It’ll enable the flexibility that people want for meetings in the 21st century, offering a pleasant environment with a lot of natural light, open spaces, reconfigurable seating and easy access to technology. Where acoustical privacy is important, conference rooms will have glass walls with a bit of artistic opaqueness. Our various departments (programming, local content production, communications, etc.) will not be a warren of cubicles and private offices; they’ll be “coves,” geared to a team approach. The overall effect will be one of openness, transparency and collaboration.

 

With gratitude,

 

Leslie signature

 

PBS Hawaii receives $50,000 grant from Matson Foundation for NEW HOME

 

Matson check presentation to PBS Hawaii

 

HONOLULU, HI – PBS Hawaii has received a $50,000 grant from the Matson Foundation for the public television station’s NEW HOME at the entrance to Sand Island.

 

The grant brings the sum that PBS Hawaii has raised for its new facility up to $23.9 million. The fundraising goal is $30 million.

 

Construction of PBS Hawaii’s The Clarence T.C. Ching Campus began in November 2014, with completion in early 2016. The existing one-story structure at the corner of Nimitz Highway and Sand Island Access Road, formerly the KFVE Newsplex, is being renovated and expanded to include a second story, for a total of 30,000 square feet under roof.

 

The structure will house a main television studio, a “Learning Zone” for students and teachers, and spaces that promote collaboration and partnerships for innovation.

 

“Matson was pleased to learn that PBS Hawaii is locating its new home in the Kalihi neighborhood, not far from our operations and headquarters on Sand Island,” said Matt Cox, President and CEO of Matson and President of the Matson Foundation. “We are glad to join many of Hawaii’s locally based corporations that provided leadership gifts to this capital campaign, and we extend thanks to so many individuals and business donors for their generosity.”

 

Leslie Wilcox, PBS Hawaii President and CEO, said, “We so appreciate this leadership move by a great company, Matson, which is investing in its home community through PBS Hawaii.”

 

For more information on PBS Hawaii’s NEW HOME, naming opportunities or to contribute toward the project’s completion, visit PBSHawaii.org/newhome.

 

Download the PDF of this News Release

 

We’ve Moved!

 

New construction is underway, but we are still seeking donations for PBS Hawaii’s NEW HOME.

 

To learn more about our NEW HOME Campaign, click here.

 

We thank you for your interest in supporting Hawaii’s only public television station, a non-profit 501(c)(3) organization offering local and national programming. Mahalo!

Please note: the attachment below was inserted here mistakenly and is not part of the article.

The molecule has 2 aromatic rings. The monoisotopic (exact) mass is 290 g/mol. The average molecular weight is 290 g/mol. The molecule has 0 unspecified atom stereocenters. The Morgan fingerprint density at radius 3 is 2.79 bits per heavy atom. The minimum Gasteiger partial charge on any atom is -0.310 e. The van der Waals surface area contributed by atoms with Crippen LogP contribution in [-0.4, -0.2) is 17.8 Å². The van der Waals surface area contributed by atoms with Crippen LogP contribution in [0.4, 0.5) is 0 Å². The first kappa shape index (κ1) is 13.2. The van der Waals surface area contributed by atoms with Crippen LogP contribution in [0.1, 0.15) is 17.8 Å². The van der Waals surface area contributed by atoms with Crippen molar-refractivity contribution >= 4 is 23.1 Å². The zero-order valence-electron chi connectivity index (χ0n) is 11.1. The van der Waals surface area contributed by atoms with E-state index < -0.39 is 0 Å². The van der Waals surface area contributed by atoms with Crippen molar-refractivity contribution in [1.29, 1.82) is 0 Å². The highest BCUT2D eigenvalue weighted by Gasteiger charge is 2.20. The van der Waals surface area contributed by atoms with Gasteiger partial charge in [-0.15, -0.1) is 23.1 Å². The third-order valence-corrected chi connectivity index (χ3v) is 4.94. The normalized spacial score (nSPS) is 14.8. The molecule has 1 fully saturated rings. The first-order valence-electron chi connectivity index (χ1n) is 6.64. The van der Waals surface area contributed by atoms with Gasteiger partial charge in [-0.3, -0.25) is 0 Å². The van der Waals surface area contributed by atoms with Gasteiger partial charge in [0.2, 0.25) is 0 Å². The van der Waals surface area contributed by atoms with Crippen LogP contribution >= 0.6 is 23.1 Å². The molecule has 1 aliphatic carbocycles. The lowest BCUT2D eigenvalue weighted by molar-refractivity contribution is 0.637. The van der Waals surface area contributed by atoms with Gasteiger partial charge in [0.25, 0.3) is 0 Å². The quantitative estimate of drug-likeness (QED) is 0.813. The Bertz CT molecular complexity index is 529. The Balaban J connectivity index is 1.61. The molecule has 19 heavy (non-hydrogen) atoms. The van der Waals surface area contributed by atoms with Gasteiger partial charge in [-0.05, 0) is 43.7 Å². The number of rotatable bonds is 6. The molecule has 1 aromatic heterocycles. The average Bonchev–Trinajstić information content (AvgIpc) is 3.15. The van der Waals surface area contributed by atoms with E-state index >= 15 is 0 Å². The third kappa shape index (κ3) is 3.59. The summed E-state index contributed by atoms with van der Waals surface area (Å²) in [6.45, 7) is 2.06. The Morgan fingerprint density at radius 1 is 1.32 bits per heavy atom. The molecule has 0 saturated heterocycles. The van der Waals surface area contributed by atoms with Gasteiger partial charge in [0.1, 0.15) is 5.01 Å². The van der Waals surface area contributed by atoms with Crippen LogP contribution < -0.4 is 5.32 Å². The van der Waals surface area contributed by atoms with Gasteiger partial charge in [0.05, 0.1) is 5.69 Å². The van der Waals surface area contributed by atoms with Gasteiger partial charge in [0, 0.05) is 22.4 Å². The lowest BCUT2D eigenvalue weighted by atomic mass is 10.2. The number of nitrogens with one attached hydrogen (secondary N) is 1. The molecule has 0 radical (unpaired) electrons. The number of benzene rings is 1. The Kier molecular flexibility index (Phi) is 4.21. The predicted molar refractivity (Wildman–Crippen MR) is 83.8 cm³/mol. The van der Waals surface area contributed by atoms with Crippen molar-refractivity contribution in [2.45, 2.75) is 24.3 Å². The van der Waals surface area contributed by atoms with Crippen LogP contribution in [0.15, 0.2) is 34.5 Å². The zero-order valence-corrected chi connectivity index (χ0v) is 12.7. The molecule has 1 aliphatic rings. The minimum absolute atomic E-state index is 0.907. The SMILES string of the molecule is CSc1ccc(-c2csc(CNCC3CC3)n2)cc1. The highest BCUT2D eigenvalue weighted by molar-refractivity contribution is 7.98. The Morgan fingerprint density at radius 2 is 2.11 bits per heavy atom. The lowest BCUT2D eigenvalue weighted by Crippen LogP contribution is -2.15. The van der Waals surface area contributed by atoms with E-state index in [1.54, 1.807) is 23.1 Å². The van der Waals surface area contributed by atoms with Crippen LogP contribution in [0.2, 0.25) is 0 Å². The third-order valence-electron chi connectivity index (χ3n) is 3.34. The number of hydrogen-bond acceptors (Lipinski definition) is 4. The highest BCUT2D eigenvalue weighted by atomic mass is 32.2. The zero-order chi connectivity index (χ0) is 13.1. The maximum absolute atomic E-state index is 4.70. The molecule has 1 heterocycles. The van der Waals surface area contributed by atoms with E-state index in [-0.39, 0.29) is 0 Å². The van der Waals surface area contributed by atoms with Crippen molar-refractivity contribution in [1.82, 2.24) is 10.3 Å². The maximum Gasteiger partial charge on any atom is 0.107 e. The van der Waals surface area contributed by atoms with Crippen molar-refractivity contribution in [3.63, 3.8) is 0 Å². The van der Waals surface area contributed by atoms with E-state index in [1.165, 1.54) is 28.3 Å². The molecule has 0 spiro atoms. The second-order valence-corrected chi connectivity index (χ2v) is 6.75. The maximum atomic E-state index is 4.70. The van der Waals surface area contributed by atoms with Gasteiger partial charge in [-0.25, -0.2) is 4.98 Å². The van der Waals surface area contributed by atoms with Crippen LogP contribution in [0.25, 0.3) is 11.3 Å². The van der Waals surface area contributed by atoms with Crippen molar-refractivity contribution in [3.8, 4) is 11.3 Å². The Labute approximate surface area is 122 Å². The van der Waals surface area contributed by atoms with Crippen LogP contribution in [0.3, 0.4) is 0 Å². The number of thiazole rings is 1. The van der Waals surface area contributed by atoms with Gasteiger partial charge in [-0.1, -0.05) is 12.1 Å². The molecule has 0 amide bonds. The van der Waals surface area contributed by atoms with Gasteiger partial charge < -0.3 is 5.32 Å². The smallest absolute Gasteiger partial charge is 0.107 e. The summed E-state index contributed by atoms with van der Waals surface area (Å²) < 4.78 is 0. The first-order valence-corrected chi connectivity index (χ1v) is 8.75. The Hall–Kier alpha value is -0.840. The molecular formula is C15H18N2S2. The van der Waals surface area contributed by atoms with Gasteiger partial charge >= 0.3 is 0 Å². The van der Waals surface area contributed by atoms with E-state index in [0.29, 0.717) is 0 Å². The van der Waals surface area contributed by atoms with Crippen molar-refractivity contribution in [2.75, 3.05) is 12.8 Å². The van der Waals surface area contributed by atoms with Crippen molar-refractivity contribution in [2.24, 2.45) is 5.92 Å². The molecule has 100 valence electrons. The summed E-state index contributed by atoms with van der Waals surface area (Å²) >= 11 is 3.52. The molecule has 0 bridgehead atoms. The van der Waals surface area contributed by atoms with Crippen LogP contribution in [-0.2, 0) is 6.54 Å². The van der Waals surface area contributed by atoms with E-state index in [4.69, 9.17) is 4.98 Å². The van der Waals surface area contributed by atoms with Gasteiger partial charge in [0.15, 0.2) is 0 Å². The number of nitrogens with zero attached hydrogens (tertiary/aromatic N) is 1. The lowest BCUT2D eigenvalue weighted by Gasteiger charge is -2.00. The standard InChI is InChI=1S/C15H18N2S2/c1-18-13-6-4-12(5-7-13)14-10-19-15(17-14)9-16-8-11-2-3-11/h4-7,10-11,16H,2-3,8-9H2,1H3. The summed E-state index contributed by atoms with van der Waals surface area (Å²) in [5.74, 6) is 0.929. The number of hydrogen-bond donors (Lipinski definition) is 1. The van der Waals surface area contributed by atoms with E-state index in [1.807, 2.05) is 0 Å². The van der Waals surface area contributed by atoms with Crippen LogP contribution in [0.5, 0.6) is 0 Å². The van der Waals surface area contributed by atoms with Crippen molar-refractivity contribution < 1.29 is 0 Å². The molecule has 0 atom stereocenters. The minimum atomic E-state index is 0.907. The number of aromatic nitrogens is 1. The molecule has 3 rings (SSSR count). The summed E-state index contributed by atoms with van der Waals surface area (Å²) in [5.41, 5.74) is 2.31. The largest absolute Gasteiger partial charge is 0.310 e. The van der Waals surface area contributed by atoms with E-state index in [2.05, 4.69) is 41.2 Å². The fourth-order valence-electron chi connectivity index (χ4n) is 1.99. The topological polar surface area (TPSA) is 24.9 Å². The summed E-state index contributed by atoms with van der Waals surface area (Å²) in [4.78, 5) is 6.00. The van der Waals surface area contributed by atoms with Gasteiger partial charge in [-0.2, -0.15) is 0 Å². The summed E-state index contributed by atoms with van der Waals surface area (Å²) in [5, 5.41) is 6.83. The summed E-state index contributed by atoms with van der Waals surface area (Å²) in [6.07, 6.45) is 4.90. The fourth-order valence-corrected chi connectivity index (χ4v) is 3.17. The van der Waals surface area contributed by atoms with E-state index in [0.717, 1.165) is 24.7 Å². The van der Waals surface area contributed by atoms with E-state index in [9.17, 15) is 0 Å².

PBS Hawaii Prepares for NEW HOME Construction

 

PBS HAWAII NEW HOME CAMPAIGN

 

PBS Hawaii is preparing to begin construction on its NEW HOME on Nimitz Highway and Sand Island Access Road later this year, with completion in 2016.

 

Hawaii’s only public television station has begun the process of selecting a general contractor. One will be chosen this summer.

 

The station has been successful in raising $22 million to renovate and expand the existing one-story structure at the former KFVE Newsplex site. PBS Hawaii owns the property.

 

PBS Hawaii is actively fundraising with a goal of $30 million and thanks individuals, foundations, businesses and government for their support. A complete list of donors can be found on online at PBSHawaii.org/newhome.

 

For 49 years, the nonprofit station has operated out of the University of Hawaii at Manoa. The station will be losing its lease, as UH seeks more instruction space.

 

“All of us at PBS Hawaii are so excited to get underway with work on our NEW HOME,” said PBS Hawaii Board Chair Robbie Alm. “We still have lots to do, and more funds to raise, to realize the dream of a PBS Hawaii for a new century, but it is great to be officially underway.”

 

PBS Hawaii’s two-story Clarence T.C. Ching Campus will house a main television studio; an emergency broadcast center; and a Media Innovation Center, which will serve Hawaii’s students through the station’s flagship statewide student news initiative, HIKI NŌ.

 

Throughout the NEW HOME, PBS Hawaii will acknowledge those who are enabling PBS Hawaii to serve future generations of Islanders.